MUSICAL PERFORMANCE: Jeff Tweedy turns a tale of sterile suburban living into a festering rant with the standout track "Hate It Here." Nels Cline's guitar solo sounds even better live. WEEKEND UPDATE: Hizzoner Rudy Giuliani (yes, the real one) drops by to endorse McCain and explain that his own campaign was derailed by his hosting stint ten-plus years ago, and not (as some people would assume) sitting out the first part of the primaries. If he was willing to make fun of himself like Huckabee last week, that's fine, but I don't want this to turn into a trend. Following a goofy bit involving German napping techniques, we are reacquainted with Nicholas Fehn (FA), the supposed satirist that can't formulate any real thoughts. Rudy had the right idea; this segment had a strong start, than wheezed to the end.
"Shopping with Virginiaca": Obnoxious recurring character in drag + yet another black-poseur step-daughter (Ellen) + buying shorts at Baby Gap = predictable, unfunny sketch.
"The Continuing Adventures of Peter Pan": Captain Hook (BH) is mystified by Peter's (Ellen) ability to distract his crew with his musical numbers. Rather than take a cue from "Family Guy" and actually shoot Peter in the head, they go the kid-friendly, Mary Martin route and revive Tinker Bell with the audience's applause. Talk about pulling punches…
MUSICAL PERFORMANCE: "Walken" starts off as a honky-tonk boogie in the Gram Parsons vein, then crescendos with a dark, fascinating underbelly. Too bad weird songs like that don't fly with people that listen to Puddle of Mudd or The Jonas Brothers.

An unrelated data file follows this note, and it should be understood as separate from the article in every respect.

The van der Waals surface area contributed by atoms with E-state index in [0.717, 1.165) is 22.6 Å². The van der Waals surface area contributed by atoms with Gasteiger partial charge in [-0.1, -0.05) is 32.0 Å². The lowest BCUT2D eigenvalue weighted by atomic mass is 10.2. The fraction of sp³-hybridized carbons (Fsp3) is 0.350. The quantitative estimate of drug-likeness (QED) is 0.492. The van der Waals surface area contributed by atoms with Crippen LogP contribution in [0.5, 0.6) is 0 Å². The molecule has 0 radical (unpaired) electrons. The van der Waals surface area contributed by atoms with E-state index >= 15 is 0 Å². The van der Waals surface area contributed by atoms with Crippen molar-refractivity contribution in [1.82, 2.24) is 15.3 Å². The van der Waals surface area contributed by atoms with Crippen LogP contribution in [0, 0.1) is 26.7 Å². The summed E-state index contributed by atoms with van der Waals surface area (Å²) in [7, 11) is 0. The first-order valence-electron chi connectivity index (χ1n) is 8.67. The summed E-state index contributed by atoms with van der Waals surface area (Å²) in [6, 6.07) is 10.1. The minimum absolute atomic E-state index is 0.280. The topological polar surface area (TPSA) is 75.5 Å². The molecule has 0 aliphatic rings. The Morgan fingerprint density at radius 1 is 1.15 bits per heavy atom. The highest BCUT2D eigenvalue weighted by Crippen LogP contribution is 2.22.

"After the Concert": A girl's (Ellen) recap of a Melissa Etheridge concert makes her brother (AS) wonder if she's really gay or just posing. This sketch gave off a Marilyn Suzanne Miller vibe; it was a short play with a dry wit and an ending that didn't exactly go for laughs, but as a sketch airing in 2008 and not 1976 it feels like a quaint anomaly.
For someone that gave a quirky, lovable performance in "Juno," Page was a disappointing host, hamming her presence up with an unpleasant, bratty swagger. I'm a Wilco fan, and I try my best to be non-partisan with musical guests regardless of whether I like them or not, but in an evening loaded with minor idiosyncrasies they held their own. After a strong first outing, Casey Wilson was relegated to bit parts throughout the evening, which isn't much of a surprise; for someone who dropped the ball, a veteran presence like Amy or Andy had to pick up the slack. Outside of the salvo of celebrity cameos, this was just a modest, forgettable mid-season show. Sketches/Segments That Will Probably Be Removed in Repeats: everything after Update, though I could go either way on "Shopping with Virginiaca" and "The Obama Files."
Next Week: 2005 Oscar nominee/pretty redheaded chick Amy Adams hosts with musical guest Vampire Weekend.
"HelloStuart" played himself in the made-for-TV movie "Striving for Failure: The HelloStuart Story." Find out about his less-than-inspirational tale at email@example.com.